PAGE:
English, computer training crucial for Cambodian kids. By Sukunthy Nam

In early April a week or so before Khmer New Year, 15-year old Pisey couldn’t stop smiling at Hope for Cambodian Children’s prize-giving ceremony for the 200 students who had recently sat its 2016 first semester exams in computers and English. She was one of 30 outstanding students awarded Certificates of Appreciation and small gifts before all 200 got stuck into some traditional fun Khmer New Year party games such as eating watermelons, yams and transferring limes by mouth and spoon.

Although Cambodia is a predominantly agricultural country, mastering computers and speaking a foreign language have become key additional preferred qualifications in the country’s public and private sectors, leading Hope to set up English and computer classes at its community centre. Cambodia’s public schools teach mainstream subjects but provide only limited hours of English and computer training.

Parents in Battambang who can afford it send their children to a private school teaching computer and English literacy from a young age, with these kids becoming fluent in English and computers by the time they finish high school. Because poor families cannot afford to send their children to these classes, their kids find it hard to compete in the job market, end up in low-paid jobs and are locked into the poverty cycle.

Responding to these issues, Hope has recently increased the number of its free English and computer training classes in the afternoons to 10, with the 200 students studying at the centre from Monday to Friday after attending public school in the morning. Students like Pisey study basic English, use Microsoft Office and learn soft skills such as team work, time management, regular attendance and punctuality. Although Hope teaches students to be independent learners who study in the library and conduct research in the learning centre, the pupils usually work in groups and have group discussions in the garden before class. They have improved their English and feel more confident speaking English with their teachers and friends. Computer class students are able to create and work on Microsoft Word, Excel and make PowerPoint presentations.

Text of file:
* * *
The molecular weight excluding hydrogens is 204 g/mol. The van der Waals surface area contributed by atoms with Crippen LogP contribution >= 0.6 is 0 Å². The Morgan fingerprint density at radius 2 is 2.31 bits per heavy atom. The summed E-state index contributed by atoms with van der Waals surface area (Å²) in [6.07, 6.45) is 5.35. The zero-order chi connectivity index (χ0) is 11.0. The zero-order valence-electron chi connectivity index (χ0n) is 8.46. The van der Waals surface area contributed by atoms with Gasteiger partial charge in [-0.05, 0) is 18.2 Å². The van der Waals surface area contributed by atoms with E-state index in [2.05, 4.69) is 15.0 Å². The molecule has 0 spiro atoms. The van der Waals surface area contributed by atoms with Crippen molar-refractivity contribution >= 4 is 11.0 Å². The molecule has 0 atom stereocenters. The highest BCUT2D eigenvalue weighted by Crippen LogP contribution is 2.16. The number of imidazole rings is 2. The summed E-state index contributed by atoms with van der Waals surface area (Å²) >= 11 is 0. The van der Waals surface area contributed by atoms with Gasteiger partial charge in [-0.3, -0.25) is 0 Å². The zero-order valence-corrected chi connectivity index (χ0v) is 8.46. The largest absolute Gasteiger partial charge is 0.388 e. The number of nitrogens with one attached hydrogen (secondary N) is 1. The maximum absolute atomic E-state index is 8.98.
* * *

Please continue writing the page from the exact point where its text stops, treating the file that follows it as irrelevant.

Pisey, a Grade 9 lower secondary school student who studies English and computer skills at Hope in the afternoons, has four siblings and construction worker parents whose wages are not enough to support the family’s basic needs. She says that sometimes family members have to skip meals or eat only a little food to ensure there is something to eat for the rest of the day. Despite this, her parents manage to send all the children to school.

Pisey first heard about the English and computer classes at Hope from a friend and bravely arrived to register on her own. After studying at the centre for about a year she notices that her writing and speaking have improved a lot, and this semester she won a 1st class award for English and 3rd class award for computer skills. She hopes her English and computer skills will help pursue her dream of becoming a news reporter for a local TV station – and (who knows?), possibly an international one.

Romaly is a Grade 8 student at a local lower secondary school who has been studying English and computer skills at Hope for about a year. His junk collector parents could not afford the tuition fees for the private English class, so when he heard about Hope’s free English class he willingly came to register. Romaly says his English has improved a lot and he can use Microsoft Office well these days. He has a strong commitment to become an agricultural expert to train farmers to improve farming techniques in order to produce better crop yields.

Grade 6 primary school student Liya started studying beginner-level English at Hope a few months ago. Her parents decided to register her at Hope because they cannot afford to pay for the private class. Luckily, the Hope Centre is close to her house so she can attend evening classes without worrying about safely travelling on the roads. Liya says that since she began studying at Hope her vocabulary and pronunciation have improved a lot, and she believes that her improved English will help her become a vet – because she loves to take care of animals.

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Celebrating their awards!